TAMARACK, Idaho – Credit Suisse, the major creditor for Tamarack, the new resort in Idaho that went belly-up with the recession, has applied a total of $8o million in credit to gain control of three properties in a series of sheriff’s auctions.
The Idaho Statesmen reports that Credit Suisse gained control of the ski area, a chunk of platted but undeveloped land, plus a lease agreement with the state of Idaho.
The bank had already gained control of 15 homes in a previous auction.
Still up for grabs is the undeveloped shopping and residential plaza.
Turning Hawaii into a ski area
TURTLE BAY, Hawaii – Several former key figures in Intrawest, the real estate and ski area developer, have regrouped in Hawaii in the business venture called Replay Resorts. There, they are at work on a Hawaiian resort called Turtle Bay, reports a correspondent for Whistler’s Pique Newsmagazine.
Michael Coyle, the chief executive, said the team is applying what it learned in mountain resorts to the beach.
“We cut our teeth building Intrawest and spending a lot of time at Whistler,” Coyle told Pique. “We got an understanding there of what the customer wants, and how the customer is evolving, and how connected that experience needs to be to the local.
The highest compliment you can pay a guest in a destination like this is to mistake them for a local.”
Most of the locals thereabouts are surfers, and Turtle Bay has now created an alliance with Surfer, a magazine.
Skip Taylor, one of the founders of Crankworx, the renowned mountain biking event, has been hired by Replay to be part of the “experience creation” aspect of the resort.
“We are taking our learning from the mountain-resort world and bringing it here to the North Shore,” says Taylor.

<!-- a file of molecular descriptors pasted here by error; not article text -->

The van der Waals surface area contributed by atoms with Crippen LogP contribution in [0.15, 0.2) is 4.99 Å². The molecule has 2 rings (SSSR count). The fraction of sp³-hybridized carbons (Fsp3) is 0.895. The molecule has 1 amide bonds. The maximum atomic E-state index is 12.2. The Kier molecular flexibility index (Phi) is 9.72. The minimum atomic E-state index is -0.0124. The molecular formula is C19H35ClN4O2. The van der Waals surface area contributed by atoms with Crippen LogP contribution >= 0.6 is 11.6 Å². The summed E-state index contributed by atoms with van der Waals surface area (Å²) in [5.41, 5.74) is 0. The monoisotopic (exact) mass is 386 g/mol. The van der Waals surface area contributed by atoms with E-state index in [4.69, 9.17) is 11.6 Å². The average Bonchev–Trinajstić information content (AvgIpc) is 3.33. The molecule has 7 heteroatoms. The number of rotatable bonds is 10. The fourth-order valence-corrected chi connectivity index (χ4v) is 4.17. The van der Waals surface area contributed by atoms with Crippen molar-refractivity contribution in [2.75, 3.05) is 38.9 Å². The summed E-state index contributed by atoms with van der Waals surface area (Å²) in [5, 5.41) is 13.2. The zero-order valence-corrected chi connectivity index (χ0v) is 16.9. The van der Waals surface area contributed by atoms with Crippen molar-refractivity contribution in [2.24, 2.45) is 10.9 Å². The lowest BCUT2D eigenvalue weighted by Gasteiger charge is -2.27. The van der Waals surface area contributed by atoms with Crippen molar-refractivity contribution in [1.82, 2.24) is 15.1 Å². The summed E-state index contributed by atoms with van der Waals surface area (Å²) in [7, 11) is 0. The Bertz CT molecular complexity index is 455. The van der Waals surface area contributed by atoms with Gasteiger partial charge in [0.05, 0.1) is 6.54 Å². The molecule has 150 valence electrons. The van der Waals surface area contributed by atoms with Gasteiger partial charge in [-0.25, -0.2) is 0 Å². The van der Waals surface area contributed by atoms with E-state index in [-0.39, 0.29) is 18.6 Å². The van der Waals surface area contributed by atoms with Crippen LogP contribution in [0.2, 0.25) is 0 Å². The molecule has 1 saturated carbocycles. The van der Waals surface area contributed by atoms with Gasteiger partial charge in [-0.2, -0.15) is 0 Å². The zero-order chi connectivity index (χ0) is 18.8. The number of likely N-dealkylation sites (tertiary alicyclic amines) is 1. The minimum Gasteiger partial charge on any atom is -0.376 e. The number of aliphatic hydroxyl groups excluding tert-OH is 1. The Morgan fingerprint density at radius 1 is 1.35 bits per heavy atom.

“We don’t want tourists here. We want people who want to feel the ways of the place. Whether you are a surfer, or whether you want to just watch them, we want you here. Nowadays, we are a very atypical beach resort: we are embracing the community and the culture of the waterman.”
This sounds like marketing jargon, but Pique’s correspondent reports that a simple walk around the resort confirms execution of that concept.
Still in play is an 800-acre swath of undeveloped land, most if it only steps from the ocean. The state government wants to pay $40 million to the resort to preserve a large parcel of undeveloped land while also agreeing to ongoing development that would yield hundreds of new homes and up to two new hotels.
Intrawest on the move
STEAMBOAT SPRINGS, Colo. – Intrawest is on the move. The company, owner of Steamboat ski area and operator of Winter Park, got out of a horrendous debt by spinning off several properties. Now, as the result of a public offering called an IPO earlier this year, it has $29 million.
At a recent call with investors and reporters, chief executive Bill Jensen said the IPO and the restructuring have placed the company in a better position for acquisitions. He said the company’s focus on deals in the Northeast U.S. hasn’t changed, according to Steamboat Today, which sat in on the call.
Gary Ferrera, chief financial officer for Intrawest, said the company would like to get some real estate deals gong on its 1,150 acres of base area land across its resorts in the next year or two.